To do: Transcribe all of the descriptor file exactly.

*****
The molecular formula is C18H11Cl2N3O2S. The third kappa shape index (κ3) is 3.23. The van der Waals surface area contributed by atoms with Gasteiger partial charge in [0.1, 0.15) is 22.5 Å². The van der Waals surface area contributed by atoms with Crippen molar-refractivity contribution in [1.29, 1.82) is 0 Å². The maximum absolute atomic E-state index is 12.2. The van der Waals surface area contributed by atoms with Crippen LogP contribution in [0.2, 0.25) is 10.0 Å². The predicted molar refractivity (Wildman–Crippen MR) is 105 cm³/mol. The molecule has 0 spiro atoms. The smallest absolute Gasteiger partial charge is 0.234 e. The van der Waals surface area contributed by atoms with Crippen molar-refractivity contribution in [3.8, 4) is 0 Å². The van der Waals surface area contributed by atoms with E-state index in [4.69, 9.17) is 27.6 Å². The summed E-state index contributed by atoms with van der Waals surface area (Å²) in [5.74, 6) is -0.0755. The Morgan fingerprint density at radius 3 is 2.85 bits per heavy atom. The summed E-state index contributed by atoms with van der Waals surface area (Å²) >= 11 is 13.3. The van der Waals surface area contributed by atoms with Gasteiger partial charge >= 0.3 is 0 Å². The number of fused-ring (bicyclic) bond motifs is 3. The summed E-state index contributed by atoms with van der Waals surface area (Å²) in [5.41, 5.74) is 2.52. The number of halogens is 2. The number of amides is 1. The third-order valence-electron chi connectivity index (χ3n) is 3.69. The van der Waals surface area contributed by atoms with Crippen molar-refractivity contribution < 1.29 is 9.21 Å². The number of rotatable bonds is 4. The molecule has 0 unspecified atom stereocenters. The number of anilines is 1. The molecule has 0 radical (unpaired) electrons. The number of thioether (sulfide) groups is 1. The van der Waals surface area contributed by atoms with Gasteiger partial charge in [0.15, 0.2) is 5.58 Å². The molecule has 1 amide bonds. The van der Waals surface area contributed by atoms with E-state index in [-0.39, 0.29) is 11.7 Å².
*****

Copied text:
The molecular formula is C18H11Cl2N3O2S. The third kappa shape index (κ3) is 3.23. The van der Waals surface area contributed by atoms with Gasteiger partial charge in [0.1, 0.15) is 22.5 Å². The van der Waals surface area contributed by atoms with Crippen molar-refractivity contribution in [1.29, 1.82) is 0 Å². The maximum absolute atomic E-state index is 12.2. The van der Waals surface area contributed by atoms with Crippen LogP contribution in [0.2, 0.25) is 10.0 Å². The predicted molar refractivity (Wildman–Crippen MR) is 105 cm³/mol. The molecule has 0 spiro atoms. The smallest absolute Gasteiger partial charge is 0.234 e. The van der Waals surface area contributed by atoms with Crippen molar-refractivity contribution in [3.8, 4) is 0 Å². The van der Waals surface area contributed by atoms with E-state index in [4.69, 9.17) is 27.6 Å². The summed E-state index contributed by atoms with van der Waals surface area (Å²) in [5.74, 6) is -0.0755. The Morgan fingerprint density at radius 3 is 2.85 bits per heavy atom. The summed E-state index contributed by atoms with van der Waals surface area (Å²) >= 11 is 13.3. The van der Waals surface area contributed by atoms with Gasteiger partial charge >= 0.3 is 0 Å². The number of fused-ring (bicyclic) bond motifs is 3. The summed E-state index contributed by atoms with van der Waals surface area (Å²) in [5.41, 5.74) is 2.52. The number of halogens is 2. The number of amides is 1. The third-order valence-electron chi connectivity index (χ3n) is 3.69. The van der Waals surface area contributed by atoms with Crippen molar-refractivity contribution < 1.29 is 9.21 Å². The number of rotatable bonds is 4. The molecule has 0 unspecified atom stereocenters. The number of anilines is 1. The molecule has 0 radical (unpaired) electrons. The number of thioether (sulfide) groups is 1. The van der Waals surface area contributed by atoms with Gasteiger partial charge in [0.15, 0.2) is 5.58 Å². The molecule has 1 amide bonds. The van der Waals surface area contributed by atoms with E-state index in [-0.39, 0.29) is 11.7 Å².